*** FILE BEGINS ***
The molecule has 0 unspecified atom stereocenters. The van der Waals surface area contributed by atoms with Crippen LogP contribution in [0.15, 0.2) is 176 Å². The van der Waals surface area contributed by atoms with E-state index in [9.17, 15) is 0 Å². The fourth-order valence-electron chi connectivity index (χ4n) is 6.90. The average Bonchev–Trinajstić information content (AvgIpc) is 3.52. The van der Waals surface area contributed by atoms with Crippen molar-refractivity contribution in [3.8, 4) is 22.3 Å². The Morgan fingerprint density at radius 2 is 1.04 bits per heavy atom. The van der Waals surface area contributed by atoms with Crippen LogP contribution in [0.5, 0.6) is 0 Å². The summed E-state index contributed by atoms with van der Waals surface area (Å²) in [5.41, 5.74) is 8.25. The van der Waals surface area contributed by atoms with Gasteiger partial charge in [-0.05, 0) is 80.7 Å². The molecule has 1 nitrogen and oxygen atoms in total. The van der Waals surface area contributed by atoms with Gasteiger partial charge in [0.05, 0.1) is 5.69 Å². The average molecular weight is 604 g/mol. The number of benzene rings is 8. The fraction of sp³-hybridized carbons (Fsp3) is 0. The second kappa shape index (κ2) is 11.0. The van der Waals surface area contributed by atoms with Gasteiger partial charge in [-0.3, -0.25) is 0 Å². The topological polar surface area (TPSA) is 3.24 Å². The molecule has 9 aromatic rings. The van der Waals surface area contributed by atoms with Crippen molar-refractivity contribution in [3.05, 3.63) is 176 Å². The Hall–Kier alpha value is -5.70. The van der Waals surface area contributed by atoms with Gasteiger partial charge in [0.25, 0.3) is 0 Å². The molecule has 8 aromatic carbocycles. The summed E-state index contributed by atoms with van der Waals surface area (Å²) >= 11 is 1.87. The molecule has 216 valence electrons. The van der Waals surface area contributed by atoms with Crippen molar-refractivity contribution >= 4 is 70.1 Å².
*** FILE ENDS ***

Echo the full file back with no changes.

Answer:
The molecule has 0 unspecified atom stereocenters. The van der Waals surface area contributed by atoms with Crippen LogP contribution in [0.15, 0.2) is 176 Å². The van der Waals surface area contributed by atoms with E-state index in [9.17, 15) is 0 Å². The fourth-order valence-electron chi connectivity index (χ4n) is 6.90. The average Bonchev–Trinajstić information content (AvgIpc) is 3.52. The van der Waals surface area contributed by atoms with Crippen molar-refractivity contribution in [3.8, 4) is 22.3 Å². The Morgan fingerprint density at radius 2 is 1.04 bits per heavy atom. The van der Waals surface area contributed by atoms with Crippen LogP contribution in [0.5, 0.6) is 0 Å². The summed E-state index contributed by atoms with van der Waals surface area (Å²) in [5.41, 5.74) is 8.25. The van der Waals surface area contributed by atoms with Gasteiger partial charge in [-0.05, 0) is 80.7 Å². The molecule has 1 nitrogen and oxygen atoms in total. The van der Waals surface area contributed by atoms with Gasteiger partial charge in [0.05, 0.1) is 5.69 Å². The average molecular weight is 604 g/mol. The number of benzene rings is 8. The fraction of sp³-hybridized carbons (Fsp3) is 0. The second kappa shape index (κ2) is 11.0. The van der Waals surface area contributed by atoms with Gasteiger partial charge in [-0.3, -0.25) is 0 Å². The topological polar surface area (TPSA) is 3.24 Å². The molecule has 9 aromatic rings. The van der Waals surface area contributed by atoms with Crippen molar-refractivity contribution in [3.05, 3.63) is 176 Å². The Hall–Kier alpha value is -5.70. The van der Waals surface area contributed by atoms with Gasteiger partial charge in [0.25, 0.3) is 0 Å². The molecule has 8 aromatic carbocycles. The summed E-state index contributed by atoms with van der Waals surface area (Å²) >= 11 is 1.87. The molecule has 216 valence electrons. The van der Waals surface area contributed by atoms with Crippen molar-refractivity contribution >= 4 is 70.1 Å².